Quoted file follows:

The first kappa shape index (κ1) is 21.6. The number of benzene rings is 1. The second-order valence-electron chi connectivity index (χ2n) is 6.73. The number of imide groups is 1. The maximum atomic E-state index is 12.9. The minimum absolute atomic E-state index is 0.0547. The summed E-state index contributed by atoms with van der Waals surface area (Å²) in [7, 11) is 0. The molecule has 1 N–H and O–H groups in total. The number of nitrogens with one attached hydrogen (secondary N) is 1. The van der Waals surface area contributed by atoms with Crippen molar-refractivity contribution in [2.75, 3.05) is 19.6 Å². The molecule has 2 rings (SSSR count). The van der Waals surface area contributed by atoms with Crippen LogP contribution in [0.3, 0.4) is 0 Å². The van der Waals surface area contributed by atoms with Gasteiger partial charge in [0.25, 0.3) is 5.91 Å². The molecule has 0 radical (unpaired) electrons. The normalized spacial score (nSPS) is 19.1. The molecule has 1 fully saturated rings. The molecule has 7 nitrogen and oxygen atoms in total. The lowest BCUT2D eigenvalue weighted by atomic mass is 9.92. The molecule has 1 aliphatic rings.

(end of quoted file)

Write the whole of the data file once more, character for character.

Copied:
The first kappa shape index (κ1) is 21.6. The number of benzene rings is 1. The second-order valence-electron chi connectivity index (χ2n) is 6.73. The number of imide groups is 1. The maximum atomic E-state index is 12.9. The minimum absolute atomic E-state index is 0.0547. The summed E-state index contributed by atoms with van der Waals surface area (Å²) in [7, 11) is 0. The molecule has 1 N–H and O–H groups in total. The number of nitrogens with one attached hydrogen (secondary N) is 1. The van der Waals surface area contributed by atoms with Crippen molar-refractivity contribution in [2.75, 3.05) is 19.6 Å². The molecule has 2 rings (SSSR count). The van der Waals surface area contributed by atoms with Crippen LogP contribution in [0.3, 0.4) is 0 Å². The van der Waals surface area contributed by atoms with Gasteiger partial charge in [0.25, 0.3) is 5.91 Å². The molecule has 0 radical (unpaired) electrons. The normalized spacial score (nSPS) is 19.1. The molecule has 1 fully saturated rings. The molecule has 7 nitrogen and oxygen atoms in total. The lowest BCUT2D eigenvalue weighted by atomic mass is 9.92. The molecule has 1 aliphatic rings.